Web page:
doable. Speaking of nutrition, the morning has arrived and the swim support crew is gathering. Nelson seems anxious to get going but I insist not before a good breakfast. Today, the breakfast energy is hot oatmeal with brown sugar and a banana. Let’s make sure he starts out with good sustainable breakfast energy. Tranquil Beginnings The morning is quiet, the winds are calm and the sky is clear as we gather at the northernmost point of Lake Chatuge Reservoir. The launch spot is just a small parking area just off SR64 nestled along the mountain highway near Ledford Chapel. It’s good to start from a church. There is a scurry of readiness about as the small group of close friends and family prepare for the start of the swim. Terry Preston, Nelson’s childhood friend, works on getting his canoe ready for portage. Terry insists on being there with Nelson, although a quick cursory inventory of his gear leads me to believe he is preparing for the worst. Really, I hope we will not need that sleeping bag! I am also going through the last minute check of readiness: GPS – check; nautical maps – check; food – check; water – check; phone – check; and an assortment of other items I hope I never need check. All along, Nelson goes about being upbeat and excited.


He is lathering in Vaseline, not my doing, someone else advised him on the Vaseline trick to protect from the cold water. I’m okay with this as I suspect it will at least help with any possible chafing which may occur as a result of wearing a wetsuit for the first time. It’s now 20 minutes before our scheduled departure and Nelson takes his first shot of Raspberry Cream Power Gel in preparation for the swim. All systems are ―go‖ for an on time launch as the countdown approaches 8 a.m. Hey, I had to slip that one in given Nelson’s NASA legacy. I think Mom is quiet during this time, as she has made it clear that she really thinks this is one of the most harebrained ideas Nelson has come up with. So with an updated life insurance policy and swearing that there are only two possible outcomes, either he will end up in the hospital or he will end up as fish food, she stays calm and reserved as the moment of no return approaches. And They’re Off It’s 8 a.m. and family and friends are growing ever so much smaller as they stand and wave from the shore behind us. Nelson is off with a strong freestyle stroke as we take a south heading across silk smooth waters. This morning the only waves in the water are the ones we create as our ripples radiate out from our position and they eventually


lap silent on a nearby shore. The conditions could not be better with clear sky, calm wind, smooth water and no boat traffic. As Nelson would often say, ―The Dream Team, not to be confused with The Three Stooges,‖ was off. Nelson with a strong stroke and tons of determination and Terry in his freshly borrowed canoe. Did I mention that Terry really has not spent much time in the saddle of a canoe, and me on the Stand Up Paddle board appearing to be walking on water at first glance, all just minutes into a long and winding road, Okay, lake. First Signs of Life Nelson remains constant in his swim taking little break in his stroke. Only to alternate occasionally to his breaststroke and back to the freestyle, a strategy he has employed to take best advantage of his strongest techniques and to use different muscle groups for swim optimization. For me, it seems like just moments after getting started that I feel the heat of the day already in full force. Although it was early in the morning, I had already removed my shirt in an attempt to stay cool as the heat was just beginning to bear down on us. At this point being in the water and swimming did not seem like such a bad idea. But I am the first to admit that it would only be for play and to cool off. I was asked in an interview for The Franklin Press what I thought my dad’s chances were for completing this swim. Honestly I gave him a 100% chance just based on his determination. After that I think I told the reporter I would have given myself a 50% chance. Well I lied on that one, after seeing what this swim was really turning out to be, my chances would be way less and I consider myself a very capable swimmer and of course, I am much younger. We must have only been into the swim for half an hour when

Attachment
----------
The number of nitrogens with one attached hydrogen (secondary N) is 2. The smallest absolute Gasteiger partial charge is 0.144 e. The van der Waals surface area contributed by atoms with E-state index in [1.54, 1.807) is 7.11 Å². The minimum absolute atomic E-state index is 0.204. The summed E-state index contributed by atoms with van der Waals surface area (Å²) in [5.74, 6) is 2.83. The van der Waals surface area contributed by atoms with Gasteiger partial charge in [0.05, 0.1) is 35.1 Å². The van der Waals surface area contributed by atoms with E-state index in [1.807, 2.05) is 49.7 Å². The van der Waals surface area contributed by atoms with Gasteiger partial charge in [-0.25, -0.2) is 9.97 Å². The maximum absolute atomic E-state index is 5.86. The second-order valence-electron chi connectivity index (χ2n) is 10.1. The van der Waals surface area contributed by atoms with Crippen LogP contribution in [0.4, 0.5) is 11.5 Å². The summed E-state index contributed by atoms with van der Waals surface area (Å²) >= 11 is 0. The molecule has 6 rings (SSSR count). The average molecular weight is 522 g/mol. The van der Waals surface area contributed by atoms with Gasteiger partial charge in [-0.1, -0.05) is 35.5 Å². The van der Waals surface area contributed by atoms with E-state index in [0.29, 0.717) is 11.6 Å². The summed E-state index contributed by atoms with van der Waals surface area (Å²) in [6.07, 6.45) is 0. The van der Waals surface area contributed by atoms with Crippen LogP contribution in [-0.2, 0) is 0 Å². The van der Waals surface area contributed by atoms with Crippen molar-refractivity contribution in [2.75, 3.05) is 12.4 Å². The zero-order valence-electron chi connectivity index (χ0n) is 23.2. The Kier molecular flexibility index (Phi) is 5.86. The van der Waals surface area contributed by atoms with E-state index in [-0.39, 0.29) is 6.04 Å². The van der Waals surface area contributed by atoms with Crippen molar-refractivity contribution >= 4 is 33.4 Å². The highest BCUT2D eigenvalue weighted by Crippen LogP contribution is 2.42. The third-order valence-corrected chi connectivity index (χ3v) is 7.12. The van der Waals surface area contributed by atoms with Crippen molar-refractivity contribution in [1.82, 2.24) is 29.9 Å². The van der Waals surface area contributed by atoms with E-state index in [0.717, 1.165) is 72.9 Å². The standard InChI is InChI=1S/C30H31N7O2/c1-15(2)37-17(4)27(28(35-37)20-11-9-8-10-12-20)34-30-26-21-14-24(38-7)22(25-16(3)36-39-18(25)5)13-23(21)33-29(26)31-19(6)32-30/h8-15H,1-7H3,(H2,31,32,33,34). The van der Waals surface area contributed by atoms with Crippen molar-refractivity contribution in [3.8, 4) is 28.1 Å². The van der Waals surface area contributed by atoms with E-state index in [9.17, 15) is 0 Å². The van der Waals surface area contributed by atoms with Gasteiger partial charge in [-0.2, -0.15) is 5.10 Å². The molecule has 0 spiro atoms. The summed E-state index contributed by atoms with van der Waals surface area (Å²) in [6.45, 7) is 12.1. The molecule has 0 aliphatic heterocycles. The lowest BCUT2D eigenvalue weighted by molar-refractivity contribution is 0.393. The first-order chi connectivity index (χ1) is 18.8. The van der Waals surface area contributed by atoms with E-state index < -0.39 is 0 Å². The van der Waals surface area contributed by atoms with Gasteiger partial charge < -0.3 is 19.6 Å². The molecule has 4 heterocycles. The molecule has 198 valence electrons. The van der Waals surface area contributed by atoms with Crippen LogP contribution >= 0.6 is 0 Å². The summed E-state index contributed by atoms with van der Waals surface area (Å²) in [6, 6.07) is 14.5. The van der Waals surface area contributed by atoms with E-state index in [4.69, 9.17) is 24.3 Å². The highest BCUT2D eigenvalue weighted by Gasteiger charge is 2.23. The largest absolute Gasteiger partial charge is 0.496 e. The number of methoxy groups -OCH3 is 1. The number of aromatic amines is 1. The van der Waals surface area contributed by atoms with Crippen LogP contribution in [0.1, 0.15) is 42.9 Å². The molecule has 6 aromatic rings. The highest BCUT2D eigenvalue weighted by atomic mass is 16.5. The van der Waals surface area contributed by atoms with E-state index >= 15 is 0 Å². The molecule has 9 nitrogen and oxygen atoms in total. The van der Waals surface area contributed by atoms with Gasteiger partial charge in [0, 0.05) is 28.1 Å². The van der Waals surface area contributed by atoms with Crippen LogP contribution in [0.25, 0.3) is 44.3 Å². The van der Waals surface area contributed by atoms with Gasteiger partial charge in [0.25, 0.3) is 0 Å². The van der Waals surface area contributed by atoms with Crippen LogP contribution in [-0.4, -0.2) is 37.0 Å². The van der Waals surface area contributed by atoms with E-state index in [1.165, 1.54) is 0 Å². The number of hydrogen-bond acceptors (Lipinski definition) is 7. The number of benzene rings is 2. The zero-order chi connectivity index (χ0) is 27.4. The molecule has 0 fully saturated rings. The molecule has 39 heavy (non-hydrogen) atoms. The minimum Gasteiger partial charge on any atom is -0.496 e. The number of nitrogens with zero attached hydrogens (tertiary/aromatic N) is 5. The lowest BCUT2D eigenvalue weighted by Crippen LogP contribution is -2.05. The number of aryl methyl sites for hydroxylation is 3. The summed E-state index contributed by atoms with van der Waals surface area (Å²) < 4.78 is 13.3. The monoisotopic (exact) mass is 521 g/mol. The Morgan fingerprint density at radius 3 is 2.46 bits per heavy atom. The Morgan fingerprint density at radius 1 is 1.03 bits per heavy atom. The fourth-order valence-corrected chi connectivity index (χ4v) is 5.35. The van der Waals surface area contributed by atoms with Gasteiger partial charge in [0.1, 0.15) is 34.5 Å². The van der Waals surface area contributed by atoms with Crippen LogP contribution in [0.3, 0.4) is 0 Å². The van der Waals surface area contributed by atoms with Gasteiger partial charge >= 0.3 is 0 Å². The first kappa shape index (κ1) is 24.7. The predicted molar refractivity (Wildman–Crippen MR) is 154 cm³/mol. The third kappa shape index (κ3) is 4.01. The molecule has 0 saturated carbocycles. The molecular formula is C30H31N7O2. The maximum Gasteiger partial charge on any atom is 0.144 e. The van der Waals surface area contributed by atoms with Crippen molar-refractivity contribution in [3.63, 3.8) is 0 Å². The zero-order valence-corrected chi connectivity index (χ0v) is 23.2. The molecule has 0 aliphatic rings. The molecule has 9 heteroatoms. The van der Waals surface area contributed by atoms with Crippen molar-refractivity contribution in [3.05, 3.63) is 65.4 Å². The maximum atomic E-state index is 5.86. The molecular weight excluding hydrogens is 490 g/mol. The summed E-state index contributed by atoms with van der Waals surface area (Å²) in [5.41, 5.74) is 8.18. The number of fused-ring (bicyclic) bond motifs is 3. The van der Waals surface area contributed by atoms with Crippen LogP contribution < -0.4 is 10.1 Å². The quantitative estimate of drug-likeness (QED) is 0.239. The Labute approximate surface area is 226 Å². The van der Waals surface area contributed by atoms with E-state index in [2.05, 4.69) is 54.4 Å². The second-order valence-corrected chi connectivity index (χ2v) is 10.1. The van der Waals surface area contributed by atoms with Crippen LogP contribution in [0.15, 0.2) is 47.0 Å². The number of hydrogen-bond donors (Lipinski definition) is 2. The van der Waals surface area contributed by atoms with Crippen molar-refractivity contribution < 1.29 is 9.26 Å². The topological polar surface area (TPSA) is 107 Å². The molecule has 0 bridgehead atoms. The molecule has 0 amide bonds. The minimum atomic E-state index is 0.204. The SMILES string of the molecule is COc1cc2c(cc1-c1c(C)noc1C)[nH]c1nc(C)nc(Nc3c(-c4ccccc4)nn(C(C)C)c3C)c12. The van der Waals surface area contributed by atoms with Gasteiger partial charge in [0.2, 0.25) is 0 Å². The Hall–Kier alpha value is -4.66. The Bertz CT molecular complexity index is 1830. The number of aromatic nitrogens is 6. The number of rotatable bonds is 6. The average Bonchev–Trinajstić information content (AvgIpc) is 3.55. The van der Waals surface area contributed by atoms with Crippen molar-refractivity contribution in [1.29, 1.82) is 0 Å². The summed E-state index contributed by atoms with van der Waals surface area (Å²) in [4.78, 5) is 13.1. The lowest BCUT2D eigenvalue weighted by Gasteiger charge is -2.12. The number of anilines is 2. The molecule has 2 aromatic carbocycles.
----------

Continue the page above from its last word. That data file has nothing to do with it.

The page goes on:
that first sound of a roaring engine came from around the comer. The official lake day had started as we got buzzed by a powerboat, towing a large rubber banana with two kids screaming and hanging on for dear life. This would be the first of many as Lake Chatuge proved to be a very active recreational playground and probably not the best of choices for a long distance endurance swim. Nelson's Old Friend Hector Those who know Nelson know he is an avid outdoorsman. He thoroughly enjoys being in nature and all it has to give. Well, on one of his trips into nature, what nature almost gave was a bite from a timber rattler that was hanging out on the banks of the Chatuge Lake near the dam. As Nelson swam past the dam, he made sure we stopped for a moment to pay our respects to Hector the Snake, as Nelson has come to refer to his reptilian friend. Terry and I were glad that this respect was done from a distance; as we passed the dam to leave it well behind in the distance. For now, we had our sights set on Penland Island, the next milestone mark on the route. Regular Feedings I really think that Nelson would have done this swim regardless of the support he may or may not have been given. See the determination comment I made earlier. With that said, he swims like Forrest runs, sort of the ―Swim Nelson, Swim‖ thing. If I was not there to stop him and make him eat and take energy gels, for which I was calculating even setting my watch to go off on predetermined increments as a reminder, I suppose he would have swam until there was no reason to swim anymore. I made sure he had plenty of liquids, along with electrolytes, sugars and food along the way. Whether this had any real impact on his